Here’s what happened last time the US bought a large chunk of the Arctic

Economic news
Editor’s note: Reports that President Donald Trump has urged aides to look into buying Greenland make us think of the last time the United States bought a major territory in the Arctic: the purchase of Alaska from Russia in 1867. Two years ago, we asked William L. Iggiagruk Hensley, a visiting professor at the University of Alaska Anchorage, to write about that historic sale. On March 30, 1867, U.S. Secretary of State William H. Seward and Russian envoy Baron Edouard de Stoeckl signed the Treaty of Cession. With a stroke of a pen, Tsar Alexander II had ceded Alaska, his country’s last remaining foothold in North America, to the United States for US$7.2 million. Alexander II led Russia when the U.S. purchased Alaska. Wikimedia Commons, CC BY ...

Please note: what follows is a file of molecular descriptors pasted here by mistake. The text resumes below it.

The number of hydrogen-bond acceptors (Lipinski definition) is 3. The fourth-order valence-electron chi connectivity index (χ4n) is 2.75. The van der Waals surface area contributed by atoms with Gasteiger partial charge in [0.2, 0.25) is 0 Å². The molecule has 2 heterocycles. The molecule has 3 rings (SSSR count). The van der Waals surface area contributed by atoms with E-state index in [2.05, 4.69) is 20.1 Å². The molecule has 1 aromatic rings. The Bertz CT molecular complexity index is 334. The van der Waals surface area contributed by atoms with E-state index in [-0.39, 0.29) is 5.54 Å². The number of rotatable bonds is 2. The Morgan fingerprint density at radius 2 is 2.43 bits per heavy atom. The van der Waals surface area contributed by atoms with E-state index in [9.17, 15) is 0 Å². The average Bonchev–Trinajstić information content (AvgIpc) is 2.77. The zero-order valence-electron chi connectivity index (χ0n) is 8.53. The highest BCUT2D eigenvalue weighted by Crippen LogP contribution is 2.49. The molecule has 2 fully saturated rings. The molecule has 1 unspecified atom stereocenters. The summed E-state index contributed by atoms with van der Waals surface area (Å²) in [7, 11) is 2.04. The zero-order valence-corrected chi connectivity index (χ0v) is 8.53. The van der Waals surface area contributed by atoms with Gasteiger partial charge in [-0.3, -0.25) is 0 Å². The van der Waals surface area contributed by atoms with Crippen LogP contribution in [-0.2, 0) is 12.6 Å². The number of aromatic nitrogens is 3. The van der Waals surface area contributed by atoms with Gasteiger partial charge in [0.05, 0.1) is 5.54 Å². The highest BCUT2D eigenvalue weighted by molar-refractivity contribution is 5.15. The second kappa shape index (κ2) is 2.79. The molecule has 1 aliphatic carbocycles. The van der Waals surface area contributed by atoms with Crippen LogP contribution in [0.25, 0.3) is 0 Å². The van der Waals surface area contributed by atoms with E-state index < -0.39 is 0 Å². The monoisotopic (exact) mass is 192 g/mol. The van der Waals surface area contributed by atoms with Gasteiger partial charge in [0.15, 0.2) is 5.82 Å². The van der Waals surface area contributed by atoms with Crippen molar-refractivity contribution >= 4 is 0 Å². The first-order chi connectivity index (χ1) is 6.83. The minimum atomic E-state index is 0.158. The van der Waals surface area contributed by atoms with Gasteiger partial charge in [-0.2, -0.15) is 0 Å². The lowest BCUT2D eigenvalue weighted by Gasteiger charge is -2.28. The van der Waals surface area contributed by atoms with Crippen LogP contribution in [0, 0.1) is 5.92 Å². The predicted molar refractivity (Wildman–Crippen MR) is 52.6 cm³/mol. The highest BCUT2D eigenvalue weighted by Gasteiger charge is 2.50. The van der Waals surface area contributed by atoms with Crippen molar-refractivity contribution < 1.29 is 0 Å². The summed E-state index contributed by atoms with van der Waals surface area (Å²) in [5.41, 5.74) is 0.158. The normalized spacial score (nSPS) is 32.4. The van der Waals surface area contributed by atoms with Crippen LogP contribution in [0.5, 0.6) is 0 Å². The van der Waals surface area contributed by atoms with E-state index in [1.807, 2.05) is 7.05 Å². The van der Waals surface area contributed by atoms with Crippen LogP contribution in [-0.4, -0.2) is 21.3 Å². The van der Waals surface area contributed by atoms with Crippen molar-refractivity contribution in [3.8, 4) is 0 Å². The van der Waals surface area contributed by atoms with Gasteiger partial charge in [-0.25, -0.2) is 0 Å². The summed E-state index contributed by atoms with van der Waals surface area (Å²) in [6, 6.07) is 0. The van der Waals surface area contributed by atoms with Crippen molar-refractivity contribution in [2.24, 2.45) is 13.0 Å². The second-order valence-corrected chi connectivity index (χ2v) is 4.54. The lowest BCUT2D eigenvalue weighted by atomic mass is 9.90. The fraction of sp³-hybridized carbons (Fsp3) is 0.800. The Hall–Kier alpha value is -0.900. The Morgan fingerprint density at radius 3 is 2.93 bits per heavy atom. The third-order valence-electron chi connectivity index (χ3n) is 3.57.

Cómo enseñar mejor a nuestros hijos en la era del big data

Cómo enseñar mejor a nuestros hijos en la era del big data

Economic news
En la reunión de padres y maestros, me senté a un lado de la mesa frente a la maestra de mi hijo de primer grado. La maestra señaló porcentajes garabateados con tinta roja. Miré y escuché. “Este número”, dijo, “es su calificación Lexile”. Ella continuó moviendo el dedo índice a través de una tabla creada por MetaMetrics. “Este es el rango normal para su edad. Así que usted quiere que, en este nivel, él lea libros”. Su informe de rendimiento matemático procedió de manera muy similar: más porcentajes, rangos y “niveles”, a veces calculados a partir de diferentes medidas protegidas por derechos de autor. A estas alturas, me resultaba difícil seguirla. Me pregunté en silencio: Tengo un doctorado en Enseñanza y Aprendizaje, y no entiendo lo que dicen e...